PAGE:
Rights is­sue not a panacea for Lon­min’s woes

In the face of de­pressed prices and sig­nif­i­cant over­sup­ply, the plat­inum group me­tal (PGM) sec­tor is go­ing through a dark pe­riod. Lon­min plans to re­struc­ture its debt and is ask­ing share­hold­ers for a $400m bailout, but will this be enough to save the stru

Finweek English Edition - - THE WEEK IN THE NEWS - Ed­i­to­rial@fin­week.co.za

even if Lon­min gets share­holder ap­proval for its $400m rights is­sue on 9 Novem­ber, an­a­lysts be­lieve the UK plat­inum com­pany is not out of the woods, es­pe­cially if PGM prices don’t re­vive over the next two to three years. Lon­min an­nounced on 21 Oc­to­ber that it in­tended to is­sue shares which, if suc­cess­fully achieved, would open the door to a $370m re­fi­nanc­ing of debt by banks – just enough to keep the com­pany afloat while it set about cut­ting pro­duc­tion to about 700 000 plat­inum ounces (oz) and re­duc­ing staff by 6 000 (also see page 30).

This an­nounce­ment was fol­lowed up by a pro­duc­tion up­date on 2 Novem­ber in which Lon­min said it would im­pair its as­sets by up to $2.05bn. This is a move that, ac­cord­ing to CIBC Cap­i­tal Mar­kets an­a­lyst, Leon Ester­huizen, is an in­di­ca­tion that the rights is­sue is al­ready “in the bag”.

“I have a hunch this could be­come PIC Plats shortly,” says Ester­huizen, re­fer­ring to the pos­si­bil­ity the state-owned Pub­lic In­vest­ment Cor­po­ra­tion, cur­rently a 9% share­holder in Lon­min, would un­der­write a good part of the rights is­sue.

One of the ques­tions be­ing thrown up by Lon­min’s im­pair­ment, how­ever, is whether there are more write-downs to come from the South African plat­inum sec­tor.

One mar­ket com­men­ta­tor says that as of end June (by which time many com­pa­nies had re­ported in­terim or full-year fig­ures), only An­glo Amer­i­can Plat­inum had a mar­ket value above the book-value of its as­sets. “Yet there were no write-downs de­spite there be­ing an in­di­ca­tor of im­pair­ments,” he adds.

The mar­ket com­men­ta­tor be­lieves plat­inum min­ers had re­tained a be­lief that PGM prices would im­prove over the re­main­der of the year, even if only in rand­de­nom­i­nated terms. “If you add back an­other $200/oz to the plat­inum price, then maybe no write-downs would be re­quired.”

The PGM mar­ket in dol­lar terms con­tin­ues to in­di­cate, how­ever, that there’s sig­nif­i­cant over­sup­ply.

An­drew Byrne, an an­a­lyst at Bar­clays Cap­i­tal, says the an­nounce­ment by Lon­min of a 50% plus write-down of its as­sets was “a ma­jor step in ad­dress­ing the un­der­ly­ing is­sues, and hope­fully will spur peers into mak­ing sim­i­lar an­nounce­ments through 2016 in or­der to al­low an im­prove­ment as­sump­tion en­vi­ron­ment for de­ci­sion-mak­ing over the next decade”.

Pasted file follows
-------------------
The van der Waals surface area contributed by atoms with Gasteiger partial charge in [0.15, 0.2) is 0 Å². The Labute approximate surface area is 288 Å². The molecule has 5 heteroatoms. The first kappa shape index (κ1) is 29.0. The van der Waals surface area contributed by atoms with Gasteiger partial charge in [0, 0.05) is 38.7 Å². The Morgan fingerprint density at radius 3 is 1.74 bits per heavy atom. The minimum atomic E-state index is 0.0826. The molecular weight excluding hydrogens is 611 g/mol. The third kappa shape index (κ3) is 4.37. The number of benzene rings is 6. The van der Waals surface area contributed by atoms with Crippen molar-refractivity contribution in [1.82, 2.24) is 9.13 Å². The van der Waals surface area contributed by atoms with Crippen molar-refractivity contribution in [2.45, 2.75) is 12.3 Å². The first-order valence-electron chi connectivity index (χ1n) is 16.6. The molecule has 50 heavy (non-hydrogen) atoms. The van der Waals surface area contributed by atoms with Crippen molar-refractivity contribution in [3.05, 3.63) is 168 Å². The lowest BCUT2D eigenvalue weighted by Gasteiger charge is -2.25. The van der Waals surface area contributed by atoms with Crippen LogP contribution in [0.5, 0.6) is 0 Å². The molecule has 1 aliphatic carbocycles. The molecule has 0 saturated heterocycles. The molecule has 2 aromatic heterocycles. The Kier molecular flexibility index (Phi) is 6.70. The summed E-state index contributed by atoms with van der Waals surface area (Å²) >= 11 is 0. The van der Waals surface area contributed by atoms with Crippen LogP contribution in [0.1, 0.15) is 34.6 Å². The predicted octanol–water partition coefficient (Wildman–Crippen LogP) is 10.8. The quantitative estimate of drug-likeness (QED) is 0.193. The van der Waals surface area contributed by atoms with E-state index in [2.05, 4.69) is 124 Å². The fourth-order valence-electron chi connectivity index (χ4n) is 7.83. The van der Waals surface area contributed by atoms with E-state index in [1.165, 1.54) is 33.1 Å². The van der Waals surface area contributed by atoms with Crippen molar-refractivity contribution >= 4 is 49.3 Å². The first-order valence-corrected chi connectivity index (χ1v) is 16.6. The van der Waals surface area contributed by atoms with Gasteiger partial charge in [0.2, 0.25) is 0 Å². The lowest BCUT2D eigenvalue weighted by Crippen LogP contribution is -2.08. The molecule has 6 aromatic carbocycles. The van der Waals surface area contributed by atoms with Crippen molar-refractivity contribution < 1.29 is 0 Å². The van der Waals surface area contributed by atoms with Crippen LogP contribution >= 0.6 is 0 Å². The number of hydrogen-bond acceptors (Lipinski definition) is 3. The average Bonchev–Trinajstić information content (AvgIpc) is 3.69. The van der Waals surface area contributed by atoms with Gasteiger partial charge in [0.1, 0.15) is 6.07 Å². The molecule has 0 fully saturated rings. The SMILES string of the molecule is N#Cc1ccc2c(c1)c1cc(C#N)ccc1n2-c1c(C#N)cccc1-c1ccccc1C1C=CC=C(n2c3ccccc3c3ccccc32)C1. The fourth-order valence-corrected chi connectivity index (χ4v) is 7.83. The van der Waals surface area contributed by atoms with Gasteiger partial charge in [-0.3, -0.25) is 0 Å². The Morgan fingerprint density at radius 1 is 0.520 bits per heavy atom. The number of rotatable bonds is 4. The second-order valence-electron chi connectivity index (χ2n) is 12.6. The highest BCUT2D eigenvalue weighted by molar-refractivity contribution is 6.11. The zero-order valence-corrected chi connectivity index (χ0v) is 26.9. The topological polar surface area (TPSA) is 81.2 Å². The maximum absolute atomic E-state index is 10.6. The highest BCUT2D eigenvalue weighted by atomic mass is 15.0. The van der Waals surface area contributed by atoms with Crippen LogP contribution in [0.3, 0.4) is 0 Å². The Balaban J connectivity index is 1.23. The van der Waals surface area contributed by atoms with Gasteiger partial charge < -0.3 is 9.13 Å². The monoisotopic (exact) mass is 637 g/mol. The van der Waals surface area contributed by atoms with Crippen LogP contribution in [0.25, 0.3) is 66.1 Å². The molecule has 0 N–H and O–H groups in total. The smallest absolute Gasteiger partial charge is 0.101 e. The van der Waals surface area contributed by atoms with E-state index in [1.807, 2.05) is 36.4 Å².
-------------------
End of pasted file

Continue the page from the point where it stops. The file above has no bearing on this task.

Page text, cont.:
“Yes, there’s much more to come from the rest still,” says Ester­huizen of the like­li­hood of more write-downs. Com­ment­ing specif­i­cally on Lon­min, he added: “They have clearly ad­justed to much more re­al­is­tic prices, but their prices are still well above spot.”

An­a­lysts think that man­age­ment of plat­inumpro­duc­ing com­pa­nies in par­tic­u­lar have been too op­ti­mistic about the re­cov­ery of the PGM mar­ket with Bar­clays fore­cast­ing a sur­plus in the mar­ket through to 2020.

So with its write-down out of the way, and with a rights is­sue most likely to be un­der con­trol, what does the fu­ture hold for Lon­min?

“I would hope man­age­ment de­lin­eates a long-term – be­yond three years – busi­ness pro­file since most of the re­main­ing eq­uity value in Lon­min would be based on long-term PGM prices, not to­day’s,” com­ments Marc El­liott, an an­a­lyst for In­vestec Se­cu­ri­ties.

Ac­cord­ing to Byrne, Lon­min stands at the cen­tre of a de­bate that runs to the heart of the en­tire SA PGM sec­tor: es­sen­tially, whether the sec­tor is “in­vestible” or if, in fact, some par­tic­i­pants in the sec­tor such as Lon­min, should be al­lowed to fail in or­der to re­vive the for­tunes of the sur­vivors.

“De­spite an­nounc­ing ma­jor cost-cut­ting and ore re­serve har­vest­ing plans, and capex de­fer­rals, we cal­cu­late that with­out in­creases to the ZAR [rand] PGM bas­ket, Lon­min will gen­er­ate $231m of neg­a­tive free cash flow over the next three years in a ‘best-case sce­nario’,” says Byrne. “More re­al­is­ti­cally, we ex­pect the com­pany to con­sume $575m and need to raise fur­ther cap­i­tal in 2018 in or­der to re­main sol­vent.”

It’s a view that has the sup­port of Ester­huizen.

“Un­less the me­tal price picks up a lot from here – and that has to hap­pen within the next three years – Lon­min is back in the hole with a much big­ger prob­lem,” he says. “The rights is­sue only keeps the lights on and man­age­ment paid. There are very clear and deeply neg­a­tive re­turns on this cap­i­tal.”

Lon­min stands at the cen­tre of a de­bate that runs to the heart of the en­tire SA PGM sec­tor: es­sen­tially, whether the sec­tor is “in­vestible”...

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